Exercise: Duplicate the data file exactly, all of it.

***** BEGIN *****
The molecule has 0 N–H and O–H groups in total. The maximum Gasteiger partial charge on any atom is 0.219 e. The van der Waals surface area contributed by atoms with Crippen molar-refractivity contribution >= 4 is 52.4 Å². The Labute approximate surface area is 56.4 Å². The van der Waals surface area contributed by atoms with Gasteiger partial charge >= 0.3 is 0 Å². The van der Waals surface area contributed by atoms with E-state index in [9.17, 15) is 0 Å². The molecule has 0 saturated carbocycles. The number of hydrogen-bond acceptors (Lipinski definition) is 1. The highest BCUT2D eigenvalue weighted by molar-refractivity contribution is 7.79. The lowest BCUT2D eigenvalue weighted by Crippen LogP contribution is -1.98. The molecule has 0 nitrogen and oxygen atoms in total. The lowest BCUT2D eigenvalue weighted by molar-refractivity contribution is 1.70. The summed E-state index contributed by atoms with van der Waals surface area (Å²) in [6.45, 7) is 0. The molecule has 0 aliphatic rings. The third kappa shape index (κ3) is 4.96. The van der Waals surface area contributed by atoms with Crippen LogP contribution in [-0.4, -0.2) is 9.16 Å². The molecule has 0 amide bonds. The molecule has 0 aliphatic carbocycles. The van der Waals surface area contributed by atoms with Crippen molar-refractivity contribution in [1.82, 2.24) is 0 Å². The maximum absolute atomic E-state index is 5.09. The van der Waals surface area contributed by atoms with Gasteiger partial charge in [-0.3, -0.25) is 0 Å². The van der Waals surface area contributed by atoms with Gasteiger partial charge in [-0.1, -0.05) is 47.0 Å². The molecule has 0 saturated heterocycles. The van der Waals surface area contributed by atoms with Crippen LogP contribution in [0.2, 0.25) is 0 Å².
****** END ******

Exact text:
The molecule has 0 N–H and O–H groups in total. The maximum Gasteiger partial charge on any atom is 0.219 e. The van der Waals surface area contributed by atoms with Crippen molar-refractivity contribution >= 4 is 52.4 Å². The Labute approximate surface area is 56.4 Å². The van der Waals surface area contributed by atoms with Gasteiger partial charge >= 0.3 is 0 Å². The van der Waals surface area contributed by atoms with E-state index in [9.17, 15) is 0 Å². The molecule has 0 saturated carbocycles. The number of hydrogen-bond acceptors (Lipinski definition) is 1. The highest BCUT2D eigenvalue weighted by molar-refractivity contribution is 7.79. The lowest BCUT2D eigenvalue weighted by Crippen LogP contribution is -1.98. The molecule has 0 nitrogen and oxygen atoms in total. The lowest BCUT2D eigenvalue weighted by molar-refractivity contribution is 1.70. The summed E-state index contributed by atoms with van der Waals surface area (Å²) in [6.45, 7) is 0. The molecule has 0 aliphatic rings. The third kappa shape index (κ3) is 4.96. The van der Waals surface area contributed by atoms with Crippen LogP contribution in [-0.4, -0.2) is 9.16 Å². The molecule has 0 amide bonds. The molecule has 0 aliphatic carbocycles. The van der Waals surface area contributed by atoms with Crippen molar-refractivity contribution in [1.82, 2.24) is 0 Å². The maximum absolute atomic E-state index is 5.09. The van der Waals surface area contributed by atoms with Gasteiger partial charge in [-0.3, -0.25) is 0 Å². The van der Waals surface area contributed by atoms with Gasteiger partial charge in [-0.1, -0.05) is 47.0 Å². The molecule has 0 saturated heterocycles. The van der Waals surface area contributed by atoms with Crippen LogP contribution in [0.2, 0.25) is 0 Å².